After we have properly prepared our tool steel specimens, it is generally best to examine them as-polished before etching – unless we are simply doing a routine test, for depth of decarburization, degree of spheroidization, and so forth. Examination of selectively etched tool steel microstructures by light microscopy provides more information than standard etchants, such as nital, picral or Vilella’s reagent. Further, the images are more suitable for quantitative measurements, especially by image analysis. Specimens must be properly prepared, damage free, if selective etchants, or color etchants, are to be applied successfully.
A number of etchants have been claimed to selectively etch certain carbides in tool steels. The response of these etchants has been evaluated using a variety of well-characterized tool steel compositions. While many are selective, they are often selective to more than one type of carbide. Furthermore, their use in image analysis must be evaluated carefully as measurements showed that the amount and size of the carbides are often greater after selective etching as many of these reagents outline and color or attack the carbides. Selective etching of the matrix, leaving the carbides unaffected, works well, but no one etchant will cover the broad spectrum of tool steel compositions. No etchant has been found that will color retained austenite in tool steels (unless the amount is quite high) and image analysis results for retained austenite in tool steels are always much lower than determined by x-ray diffraction unless retained austenite is the dominant phase present in grossly over-austenitized steels. In general, we cannot see the retained austenite in a tool steel until the amount is above ~12-15%.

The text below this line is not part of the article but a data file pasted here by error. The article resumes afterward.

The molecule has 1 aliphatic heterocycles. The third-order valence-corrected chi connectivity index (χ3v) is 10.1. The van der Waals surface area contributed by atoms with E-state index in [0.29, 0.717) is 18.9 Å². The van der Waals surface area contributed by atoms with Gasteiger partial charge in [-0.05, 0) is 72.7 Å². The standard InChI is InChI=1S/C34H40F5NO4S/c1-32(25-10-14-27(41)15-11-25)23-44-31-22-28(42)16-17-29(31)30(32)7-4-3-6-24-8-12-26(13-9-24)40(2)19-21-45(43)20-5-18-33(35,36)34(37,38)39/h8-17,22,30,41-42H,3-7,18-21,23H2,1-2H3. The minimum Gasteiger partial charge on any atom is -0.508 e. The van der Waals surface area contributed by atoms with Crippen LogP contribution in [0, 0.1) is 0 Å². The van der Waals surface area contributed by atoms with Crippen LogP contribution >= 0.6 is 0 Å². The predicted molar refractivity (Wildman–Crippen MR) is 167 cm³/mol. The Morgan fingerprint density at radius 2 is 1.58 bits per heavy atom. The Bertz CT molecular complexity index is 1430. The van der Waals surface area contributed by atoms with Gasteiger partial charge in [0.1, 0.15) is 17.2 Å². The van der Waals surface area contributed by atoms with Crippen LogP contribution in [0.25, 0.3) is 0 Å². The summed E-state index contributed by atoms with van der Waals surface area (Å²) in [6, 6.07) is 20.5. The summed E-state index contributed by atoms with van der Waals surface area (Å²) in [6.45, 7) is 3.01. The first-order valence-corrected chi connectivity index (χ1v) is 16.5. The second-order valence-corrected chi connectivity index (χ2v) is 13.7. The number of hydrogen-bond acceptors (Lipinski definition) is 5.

THE LIGHT OPTICAL MICROSCOPE
Figure 1. The Zeiss Axio Vert A1 MAT inverted reflected light microscope.
It will not help much if you have perfectly prepared specimens, etched with the best reagents, if you do not have a reflected light microscope of acceptable quality (with a good CCD camera and software). This instrument is the heart and soul of the lab. Reflected light microscopes come in either upright or inverted formats. Each has advantages and disadvantages. With an upright microscope you do need to level your specimen on a slide using clay so that the polished surface is perpendicular to the optical axis. But, we can see the entire specimen surface and we know exactly where the beam is located on the specimen. With an inverted microscope, we do not need to level the specimen, but not all of the specimen may be available to be observed and it is hard to determine exactly where the light beam is on the specimen. Figure 1 shows the Zeiss Axio Ver A1 MAT inverted light microscope which has all of the imaging modes and excellent optical quality.